“All common sense and conventional wisdom would say people with more education and who are more aware of nutrition and who have more self-control should make better changes after they are diagnosed with diabetes, and we didn’t find that,” Ailawadi said. “We found that education and self-control really didn’t matter.”

That is not to say “let’s just give up, because (education) doesn’t help anyway,” Ailawadi said. Indeed, it does help. But prices affect our decisions much more than we realise, she said, and both food marketers and policy makers need to take note.

“My advice to marketers, like it or not, people are going to have to get more careful about what they eat because disease is much more expensive to manage otherwise,” she said. “If you want to keep your consumer franchise and not lose them completely, then make better products, make healthier products.”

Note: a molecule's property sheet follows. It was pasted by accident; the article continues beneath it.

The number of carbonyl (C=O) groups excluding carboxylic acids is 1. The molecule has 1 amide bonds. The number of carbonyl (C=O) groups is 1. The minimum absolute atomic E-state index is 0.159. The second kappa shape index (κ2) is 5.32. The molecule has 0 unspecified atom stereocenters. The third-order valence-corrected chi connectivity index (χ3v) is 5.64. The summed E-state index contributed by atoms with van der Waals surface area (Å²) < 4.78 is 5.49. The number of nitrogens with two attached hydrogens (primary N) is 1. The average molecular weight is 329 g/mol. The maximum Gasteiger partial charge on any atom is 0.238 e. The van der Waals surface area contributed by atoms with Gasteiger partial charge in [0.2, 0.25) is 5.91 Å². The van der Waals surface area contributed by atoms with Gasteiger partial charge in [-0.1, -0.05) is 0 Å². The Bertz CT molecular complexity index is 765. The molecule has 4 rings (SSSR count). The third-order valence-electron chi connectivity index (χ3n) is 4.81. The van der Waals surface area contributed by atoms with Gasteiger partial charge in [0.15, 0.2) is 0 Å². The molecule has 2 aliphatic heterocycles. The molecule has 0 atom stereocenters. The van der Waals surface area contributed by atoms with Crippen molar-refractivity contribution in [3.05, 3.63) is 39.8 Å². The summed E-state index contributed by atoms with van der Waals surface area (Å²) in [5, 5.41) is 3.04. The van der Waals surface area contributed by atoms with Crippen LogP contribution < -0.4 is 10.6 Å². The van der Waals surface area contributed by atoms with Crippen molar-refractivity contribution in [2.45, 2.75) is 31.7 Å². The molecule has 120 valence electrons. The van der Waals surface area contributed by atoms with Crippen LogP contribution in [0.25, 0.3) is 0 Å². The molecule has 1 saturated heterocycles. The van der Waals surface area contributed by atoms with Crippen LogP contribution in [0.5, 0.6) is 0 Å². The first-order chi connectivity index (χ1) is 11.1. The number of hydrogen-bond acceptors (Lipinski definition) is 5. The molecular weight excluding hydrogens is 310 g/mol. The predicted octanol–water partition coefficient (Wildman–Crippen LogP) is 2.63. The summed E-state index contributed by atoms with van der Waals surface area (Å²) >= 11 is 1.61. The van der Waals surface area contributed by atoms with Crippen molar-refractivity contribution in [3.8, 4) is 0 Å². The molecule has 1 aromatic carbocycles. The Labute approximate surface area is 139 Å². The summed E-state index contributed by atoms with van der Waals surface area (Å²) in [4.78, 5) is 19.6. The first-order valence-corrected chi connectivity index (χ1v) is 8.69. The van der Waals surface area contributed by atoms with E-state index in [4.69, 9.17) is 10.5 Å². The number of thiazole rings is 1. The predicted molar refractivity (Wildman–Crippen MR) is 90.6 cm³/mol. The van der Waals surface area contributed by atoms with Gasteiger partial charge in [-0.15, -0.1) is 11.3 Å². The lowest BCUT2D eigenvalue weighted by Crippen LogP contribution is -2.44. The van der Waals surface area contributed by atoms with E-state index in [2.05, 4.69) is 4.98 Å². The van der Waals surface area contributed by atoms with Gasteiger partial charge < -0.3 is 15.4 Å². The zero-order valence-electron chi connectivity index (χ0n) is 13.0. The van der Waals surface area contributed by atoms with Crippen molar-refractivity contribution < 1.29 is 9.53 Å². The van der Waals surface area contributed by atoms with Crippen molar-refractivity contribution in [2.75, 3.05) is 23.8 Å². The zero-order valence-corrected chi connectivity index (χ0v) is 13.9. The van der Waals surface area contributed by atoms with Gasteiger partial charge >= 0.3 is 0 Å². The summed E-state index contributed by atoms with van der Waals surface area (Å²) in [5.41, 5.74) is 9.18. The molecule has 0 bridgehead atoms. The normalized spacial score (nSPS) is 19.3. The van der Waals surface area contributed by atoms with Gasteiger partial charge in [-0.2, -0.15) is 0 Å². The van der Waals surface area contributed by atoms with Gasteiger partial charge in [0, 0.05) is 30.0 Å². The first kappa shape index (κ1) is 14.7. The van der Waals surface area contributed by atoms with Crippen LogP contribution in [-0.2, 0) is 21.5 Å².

This will not be easy, she said. Food companies, of course, are concerned with selling products and making profits. Most food marketers believe that the segment of consumers that cares about health is small and less influenced by prices, Ailawadi said.

But price influences everyone, she said. And healthier options tend to cost more. The “less unhealthy” foods, such as low-sodium turkey, costs in some cases 50 percent more than the high-sodium, high-fat counterparts, a significant deterrent to choosing the better option, Ailawadi said….

Valley News: Read the full article

New research links key marketing factors to quality of food purchases

Breakthrough research by Kusum Ailawadi, professor of Marketing at the Tuck School of Business, Dartmouth, can change the way companies think about marketing their products to consumers and shows that, contrary to most current corporate marketing approaches, low-sugar products will be on the rise.

The study sends a key message to companies producing sugary food and drink products: there is a huge need to create healthier and more affordable products as an alternative diet. Additionally, the findings reinforce the idea of consumers evolving towards health conscious purchases as a whole.

The research also examines changes in food intake patterns in a household following the diagnosis of Type 2 diabetes in one of its members. Type 2 diabetes is a chronic disease strongly linked with the expanding international epidemic of obesity.